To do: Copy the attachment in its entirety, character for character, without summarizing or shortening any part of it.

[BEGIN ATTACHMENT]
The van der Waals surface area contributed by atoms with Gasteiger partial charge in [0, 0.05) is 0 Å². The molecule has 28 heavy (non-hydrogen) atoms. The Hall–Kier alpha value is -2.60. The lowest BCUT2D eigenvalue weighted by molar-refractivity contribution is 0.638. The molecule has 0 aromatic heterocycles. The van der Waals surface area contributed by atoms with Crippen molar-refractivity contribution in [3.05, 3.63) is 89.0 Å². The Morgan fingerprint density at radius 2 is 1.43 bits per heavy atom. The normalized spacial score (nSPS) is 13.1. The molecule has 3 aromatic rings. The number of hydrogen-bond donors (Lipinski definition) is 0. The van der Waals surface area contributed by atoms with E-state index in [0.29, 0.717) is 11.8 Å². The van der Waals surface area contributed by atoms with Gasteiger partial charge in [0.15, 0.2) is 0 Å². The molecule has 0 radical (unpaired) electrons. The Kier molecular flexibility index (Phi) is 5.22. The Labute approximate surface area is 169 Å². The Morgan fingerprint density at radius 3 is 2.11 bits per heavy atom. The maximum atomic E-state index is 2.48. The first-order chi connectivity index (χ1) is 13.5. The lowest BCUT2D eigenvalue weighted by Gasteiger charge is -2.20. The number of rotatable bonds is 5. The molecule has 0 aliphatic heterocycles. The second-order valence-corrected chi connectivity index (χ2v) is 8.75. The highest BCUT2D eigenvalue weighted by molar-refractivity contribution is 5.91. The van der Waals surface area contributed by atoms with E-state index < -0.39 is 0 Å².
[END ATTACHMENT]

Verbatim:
The van der Waals surface area contributed by atoms with Gasteiger partial charge in [0, 0.05) is 0 Å². The molecule has 28 heavy (non-hydrogen) atoms. The Hall–Kier alpha value is -2.60. The lowest BCUT2D eigenvalue weighted by molar-refractivity contribution is 0.638. The molecule has 0 aromatic heterocycles. The van der Waals surface area contributed by atoms with Crippen molar-refractivity contribution in [3.05, 3.63) is 89.0 Å². The Morgan fingerprint density at radius 2 is 1.43 bits per heavy atom. The normalized spacial score (nSPS) is 13.1. The molecule has 3 aromatic rings. The number of hydrogen-bond donors (Lipinski definition) is 0. The van der Waals surface area contributed by atoms with E-state index in [0.29, 0.717) is 11.8 Å². The van der Waals surface area contributed by atoms with Gasteiger partial charge in [0.15, 0.2) is 0 Å². The molecule has 0 radical (unpaired) electrons. The Kier molecular flexibility index (Phi) is 5.22. The Labute approximate surface area is 169 Å². The Morgan fingerprint density at radius 3 is 2.11 bits per heavy atom. The maximum atomic E-state index is 2.48. The first-order chi connectivity index (χ1) is 13.5. The lowest BCUT2D eigenvalue weighted by Gasteiger charge is -2.20. The number of rotatable bonds is 5. The molecule has 0 aliphatic heterocycles. The second-order valence-corrected chi connectivity index (χ2v) is 8.75. The highest BCUT2D eigenvalue weighted by molar-refractivity contribution is 5.91. The van der Waals surface area contributed by atoms with E-state index < -0.39 is 0 Å².